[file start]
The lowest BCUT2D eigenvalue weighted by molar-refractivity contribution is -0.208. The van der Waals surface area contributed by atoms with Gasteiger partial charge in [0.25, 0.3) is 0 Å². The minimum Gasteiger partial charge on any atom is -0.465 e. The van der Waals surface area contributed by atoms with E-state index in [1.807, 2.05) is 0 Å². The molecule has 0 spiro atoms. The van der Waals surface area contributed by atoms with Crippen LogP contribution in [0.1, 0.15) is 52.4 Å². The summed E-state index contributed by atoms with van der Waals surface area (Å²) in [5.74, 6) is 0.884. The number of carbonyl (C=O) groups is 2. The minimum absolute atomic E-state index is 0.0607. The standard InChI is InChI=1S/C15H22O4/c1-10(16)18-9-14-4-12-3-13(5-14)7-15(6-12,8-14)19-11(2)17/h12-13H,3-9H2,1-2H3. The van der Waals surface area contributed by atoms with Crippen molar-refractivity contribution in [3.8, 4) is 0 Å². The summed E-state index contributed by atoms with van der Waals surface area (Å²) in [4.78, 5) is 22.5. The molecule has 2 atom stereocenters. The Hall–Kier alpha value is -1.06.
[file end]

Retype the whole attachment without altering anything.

The lowest BCUT2D eigenvalue weighted by molar-refractivity contribution is -0.208. The van der Waals surface area contributed by atoms with Gasteiger partial charge in [0.25, 0.3) is 0 Å². The minimum Gasteiger partial charge on any atom is -0.465 e. The van der Waals surface area contributed by atoms with E-state index in [1.807, 2.05) is 0 Å². The molecule has 0 spiro atoms. The van der Waals surface area contributed by atoms with Crippen LogP contribution in [0.1, 0.15) is 52.4 Å². The summed E-state index contributed by atoms with van der Waals surface area (Å²) in [5.74, 6) is 0.884. The number of carbonyl (C=O) groups is 2. The minimum absolute atomic E-state index is 0.0607. The standard InChI is InChI=1S/C15H22O4/c1-10(16)18-9-14-4-12-3-13(5-14)7-15(6-12,8-14)19-11(2)17/h12-13H,3-9H2,1-2H3. The van der Waals surface area contributed by atoms with Crippen molar-refractivity contribution in [3.8, 4) is 0 Å². The summed E-state index contributed by atoms with van der Waals surface area (Å²) in [4.78, 5) is 22.5. The molecule has 2 atom stereocenters. The Hall–Kier alpha value is -1.06.